We’re back with the next in our series of custom built free Drum Racks, recorded at Studios 301. This time round, Ableton Certified Trainers Anthony Garvin and Adam Maggs have taken a Vermona DRM1 MKIII and run through, you guessed it, more of 301’s mouth-watering gear.
The Vermona DRM1 MkIII is a true analog drum synthesiser that went into production in the early 2000’s. Much more a drum synthesiser than drum machine, the DRM1 features 8 “sounds” to work with: some tailored to achieve dedicated kick, snare, hats and so on, and others like the Multi which is, in essence, a three oscillator synth in itself and can pull some pretty crazy sounds. Overall the Vermona has some very snappy envelopes, unique parameter dials per sound, and a good deal of punch.
What makes the DRM1 MkIII a drum synthesiser and not a drum machine is it doesn’t have an internal sequencer and instead requires a hardware step-sequencer box or a software sequencer like Ableton Live to create patterns and trigger the sounds. The best of both worlds comes courtesy of Ableton Push, because it provides the hands-on playability of it’s drum pads, pattern programming via it’s step sequencer and the deep integration with Ableton Live itself for recording and more detailed post-production. In essence this all combines to be one big, very powerful instrument.
During the recording phase it simply made the studio workflow a lot easier, but the studio jam afterwards with Vermona / Push / Ableton / Studios 301 gear… Just wow.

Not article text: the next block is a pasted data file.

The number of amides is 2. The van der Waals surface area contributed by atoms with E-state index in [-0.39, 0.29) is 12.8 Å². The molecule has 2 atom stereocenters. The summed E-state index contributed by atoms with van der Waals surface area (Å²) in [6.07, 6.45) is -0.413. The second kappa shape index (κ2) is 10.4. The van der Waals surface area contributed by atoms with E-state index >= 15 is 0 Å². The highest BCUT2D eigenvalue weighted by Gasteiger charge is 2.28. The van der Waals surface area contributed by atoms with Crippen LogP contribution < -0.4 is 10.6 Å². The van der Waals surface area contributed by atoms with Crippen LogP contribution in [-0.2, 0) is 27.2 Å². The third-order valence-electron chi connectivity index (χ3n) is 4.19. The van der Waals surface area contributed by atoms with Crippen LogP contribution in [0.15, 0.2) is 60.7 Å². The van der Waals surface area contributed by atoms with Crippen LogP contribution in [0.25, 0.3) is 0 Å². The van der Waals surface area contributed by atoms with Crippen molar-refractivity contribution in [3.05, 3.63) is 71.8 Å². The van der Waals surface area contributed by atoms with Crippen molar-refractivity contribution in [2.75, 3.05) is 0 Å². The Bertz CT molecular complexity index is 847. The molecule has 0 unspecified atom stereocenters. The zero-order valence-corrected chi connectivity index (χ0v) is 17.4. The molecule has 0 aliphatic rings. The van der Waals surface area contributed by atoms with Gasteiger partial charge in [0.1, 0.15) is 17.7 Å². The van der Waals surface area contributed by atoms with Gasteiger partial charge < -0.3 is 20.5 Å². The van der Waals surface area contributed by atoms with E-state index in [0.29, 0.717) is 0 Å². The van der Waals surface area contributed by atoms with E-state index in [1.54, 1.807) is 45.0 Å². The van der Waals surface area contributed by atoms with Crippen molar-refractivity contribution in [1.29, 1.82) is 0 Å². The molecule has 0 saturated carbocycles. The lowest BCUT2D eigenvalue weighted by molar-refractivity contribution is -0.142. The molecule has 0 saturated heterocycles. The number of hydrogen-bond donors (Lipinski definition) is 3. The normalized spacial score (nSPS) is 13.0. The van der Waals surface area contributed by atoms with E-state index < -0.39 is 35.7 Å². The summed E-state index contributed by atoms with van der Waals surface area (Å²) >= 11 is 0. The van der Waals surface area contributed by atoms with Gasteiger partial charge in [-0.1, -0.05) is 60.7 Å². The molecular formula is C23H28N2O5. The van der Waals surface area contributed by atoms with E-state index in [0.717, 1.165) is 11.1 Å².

Using the per-sound outputs on the Vermona, each sample was passed through a series of outboard gear suited to that sound. As with our 808 Drum Rack, some these samples were recorded via Studios 301’s very rare (and very valuable) Fairchild 670 compressor. Going beyond the Fairchild this time, we took advantage of more of 301’s outboard gear, and customised the signal chain for each new sound.
For example, a couple of the snare samples were recorded from the Vermona straight into an API 512c Lunchbox preamp, EQ’d with a Pultec EQP1A and then compressed with the Neve 2254, captured back into Ableton Live with an Apogee Rosetta 200. One of the Cowbell samples? Straight into the API 512c Lunchbox preamp, run through a channel of the SSL9000k console for some slight compression and EQ, then further EQ’d with the Pultec EQP1A and compressed with a Focusrite Red. Phew!
For the full nerds out there we’ve listed the full chain of each sound inside the sample download pack.
The Drum Rack
Things are kept relatively simple on the surface of the Drum Rack, which was put together by Ableton Certified Trainer Adam Maggs. There are 7 macros on the kit available for customisation and one pre-assigned dial for switching between plain and modulated/effected versions of the entire kit.
For all drum pads there are 8 controls pre-assigned for customising that sound, divided into 3 colour-coded groups: the sample selector (white), effect controls (pink), and common controls that shape both the effected and un-effected versions (blue). Similar to the 808 Rack, each dial changes multiple parameters which often interact with each other – and the intention behind the set-up and sound design was to add a musical feel to the tweaking even when making extreme / not-so-musical sounds.
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